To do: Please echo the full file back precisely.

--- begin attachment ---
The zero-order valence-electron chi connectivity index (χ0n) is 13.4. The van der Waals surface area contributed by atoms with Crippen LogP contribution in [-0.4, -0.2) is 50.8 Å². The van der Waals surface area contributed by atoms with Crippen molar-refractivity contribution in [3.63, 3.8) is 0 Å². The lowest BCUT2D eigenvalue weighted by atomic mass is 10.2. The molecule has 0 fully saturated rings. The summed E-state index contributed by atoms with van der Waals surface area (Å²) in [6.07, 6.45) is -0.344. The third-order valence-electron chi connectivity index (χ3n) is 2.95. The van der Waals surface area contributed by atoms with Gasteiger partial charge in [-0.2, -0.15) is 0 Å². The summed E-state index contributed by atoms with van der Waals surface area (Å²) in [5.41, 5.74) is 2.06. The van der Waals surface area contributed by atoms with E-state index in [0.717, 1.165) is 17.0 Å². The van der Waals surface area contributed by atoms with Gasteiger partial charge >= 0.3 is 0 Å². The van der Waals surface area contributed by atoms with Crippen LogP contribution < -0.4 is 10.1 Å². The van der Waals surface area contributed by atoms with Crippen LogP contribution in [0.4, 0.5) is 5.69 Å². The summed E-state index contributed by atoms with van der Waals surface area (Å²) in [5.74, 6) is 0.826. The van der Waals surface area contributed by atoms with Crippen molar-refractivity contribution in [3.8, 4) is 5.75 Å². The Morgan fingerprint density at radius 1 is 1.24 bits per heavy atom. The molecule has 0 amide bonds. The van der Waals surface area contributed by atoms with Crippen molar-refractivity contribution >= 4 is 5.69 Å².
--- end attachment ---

The zero-order valence-electron chi connectivity index (χ0n) is 13.4. The van der Waals surface area contributed by atoms with Crippen LogP contribution in [-0.4, -0.2) is 50.8 Å². The van der Waals surface area contributed by atoms with Crippen molar-refractivity contribution in [3.63, 3.8) is 0 Å². The lowest BCUT2D eigenvalue weighted by atomic mass is 10.2. The molecule has 0 fully saturated rings. The summed E-state index contributed by atoms with van der Waals surface area (Å²) in [6.07, 6.45) is -0.344. The third-order valence-electron chi connectivity index (χ3n) is 2.95. The van der Waals surface area contributed by atoms with Gasteiger partial charge in [-0.2, -0.15) is 0 Å². The summed E-state index contributed by atoms with van der Waals surface area (Å²) in [5.41, 5.74) is 2.06. The van der Waals surface area contributed by atoms with E-state index in [0.717, 1.165) is 17.0 Å². The van der Waals surface area contributed by atoms with Gasteiger partial charge >= 0.3 is 0 Å². The van der Waals surface area contributed by atoms with Crippen LogP contribution < -0.4 is 10.1 Å². The van der Waals surface area contributed by atoms with Crippen LogP contribution in [0.4, 0.5) is 5.69 Å². The summed E-state index contributed by atoms with van der Waals surface area (Å²) in [5.74, 6) is 0.826. The van der Waals surface area contributed by atoms with Crippen molar-refractivity contribution in [3.8, 4) is 5.75 Å². The Morgan fingerprint density at radius 1 is 1.24 bits per heavy atom. The molecule has 0 amide bonds. The van der Waals surface area contributed by atoms with Crippen molar-refractivity contribution >= 4 is 5.69 Å².